Cheers April/May 2018

Cheers is dedicated to delivering hospitality professionals the information, insights and data necessary to drive their beverage business by covering trends and innovations in operations, merchandising, service and training.

Issue link:

Contents of this Issue


Page 49 of 59 50 • April/May 2018 at Pitchfork Pretty Restaurant & Bar in Austin, TX. "Health-centric food and beverage consumption is mainstream: It has permeated pop culture. I believe it is here to stay and has appeal to some degree across all demographics." The restaurant features Texas Hill Country cuisine and the bar follows suit. Local carrots, butternut squash, tomatillos, avocado seed, avocado leaf, avocado fl ower honey, poppy seeds and fermented peach pits all appear in cocktails, which are priced from $10 to $12. Examples include the A Drink Has No Name, featuring theobromine-rich yaupon tea, smoked ginger honey, clove, mint, lemon, bourbon and rum; and the Sasquash—butternut squash, sage, nutmeg, black pepper, burnt sugar and gin. "These ingredients jump off the page; they really stand out on drinks lists," points out Harvey at Temple Bar. "Guests make jokes about the cocktails being good for them and order more," increasing drink sales. To be sure, sometimes those ingredients can be too weird. "Some people just aren't ready for gin mixed with turmeric or seaweed!" Harvey admits. Indeed, while Madison On Park has created a reputation and attracted a loyal following for its healthful, vibrant cocktails, the disadvantages are that "it's a risk: You might alienate some customers," says Kuehner. But, he notes, as Thomas Jefferson said: "With great risk comes great reward." FORAGING FOR HEALTH FOOD Creating drinks with exotic components can be expensive, however. "Sometimes, these super-healthy ingredients can cost a lot of money," says Harvey. And if the The Sasquash cocktail at Pitchfork Pretty, made with butternut squash, sage, nutmeg, black pepper, burnt sugar and gin. PHOTO CREDIT: DANIELLE CHLOE With changing laws and altering attitudes, marijuana is now part of the social scene in the U.S. And in states where recreational cannabis is legal, bartenders are fi guring, if you can't beat them, join them, and serving cannabis cocktails. Current legislation prohibits mixing weed in beverage alcohol, even where recreational use is legal. But low-THC products made from hemp are okay. And the non-psychoactive ingredient cannabidiol (CBD) is being prescribed for ailments from anxiety, epilepsy and infl ammation to cancer and chronic pain. "I was interested in CBD oil for its medicinal uses," says Danny Kuehner, bar manager at Madison On Park restaurant in San Diego. Initially he sourced the oil online but now uses local company Real Scientifi c Hemp Meds. "They are very committed to the medical benefi ts of CBD and went out of their way to help us." Madison On Park's CBD cocktails examples include Mr. Nice Guy, a mezcal- based drink with cannabidiol oil, matcha, pineapple, coconut milk and lime juice ($18); and Purple Rain, a mix of Blinking Owl aquavit, Giffard peach liqueur, lemon juice, egg white, butterfl y pea fl ower and CBD oil. Price for the latter is $13, including a $1 donation to the Betty Ford Addiction Prevention Foundation. Jenn Grossbard, bar manager at The Drawing Board in Petaluma, CA, was inspired by the legalization of cannabis and its medicinal benefi ts. So she uses a local vodka infused with hemp cannabis, naturally higher in CBD, in a seasonal cocktail with blackberries that grow abundantly in the Petaluma area. The Nocturne is made with Humboldt's Finest cannabis vodka, blackberry sage shrub, Broadbent Rainwater madeira, lime juice, damiana (an herb with reputed aphrodisiac effects), egg white and wormwood bitters. —THS From left, the Mr. Nice Guy mezcal-based drink at Madison On Park restaurant in San Diego includes cannabidiol oil, matcha, pineapple, coco- nut milk and lime juice; the Prescription, with bee pollen and ginger-turmeric infused honey, Dew- ar's Scotch, lemon juice, Amaro Bilaro and Fresno chilies; and the Nocturne, with Humboldt's Finest cannabis vodka, blackberry sage shrub, Broad- bent Rainwater madeira, lime juice, damiana, egg white and wormwood bitters, both from The Drawing Board in Petaluma, CA.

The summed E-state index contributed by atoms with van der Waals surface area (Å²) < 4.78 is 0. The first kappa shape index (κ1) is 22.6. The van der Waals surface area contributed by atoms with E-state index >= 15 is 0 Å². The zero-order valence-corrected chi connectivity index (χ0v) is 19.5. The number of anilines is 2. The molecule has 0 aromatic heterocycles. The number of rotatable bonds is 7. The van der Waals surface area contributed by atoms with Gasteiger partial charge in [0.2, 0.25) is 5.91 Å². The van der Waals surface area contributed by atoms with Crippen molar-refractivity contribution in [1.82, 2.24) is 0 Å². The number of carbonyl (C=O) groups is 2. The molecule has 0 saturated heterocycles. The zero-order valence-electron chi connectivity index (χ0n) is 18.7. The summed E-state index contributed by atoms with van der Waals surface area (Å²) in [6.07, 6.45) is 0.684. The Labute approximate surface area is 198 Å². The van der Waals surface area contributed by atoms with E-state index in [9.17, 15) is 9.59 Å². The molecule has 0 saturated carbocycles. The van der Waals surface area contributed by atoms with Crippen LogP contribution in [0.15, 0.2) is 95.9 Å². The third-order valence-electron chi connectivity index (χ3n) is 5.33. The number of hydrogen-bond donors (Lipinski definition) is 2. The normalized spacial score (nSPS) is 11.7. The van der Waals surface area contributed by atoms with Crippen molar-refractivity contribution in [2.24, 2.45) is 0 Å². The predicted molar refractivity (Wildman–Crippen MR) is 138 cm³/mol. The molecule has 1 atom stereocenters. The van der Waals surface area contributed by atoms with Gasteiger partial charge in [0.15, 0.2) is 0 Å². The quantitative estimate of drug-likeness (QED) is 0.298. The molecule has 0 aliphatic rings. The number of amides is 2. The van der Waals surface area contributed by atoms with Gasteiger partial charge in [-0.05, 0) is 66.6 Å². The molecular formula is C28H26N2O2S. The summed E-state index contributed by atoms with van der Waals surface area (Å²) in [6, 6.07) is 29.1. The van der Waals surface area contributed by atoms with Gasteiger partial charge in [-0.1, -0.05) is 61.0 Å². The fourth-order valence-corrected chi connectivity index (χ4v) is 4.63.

Articles in this issue

Links on this page

Archives of this issue

view archives of Cheers - Cheers April/May 2018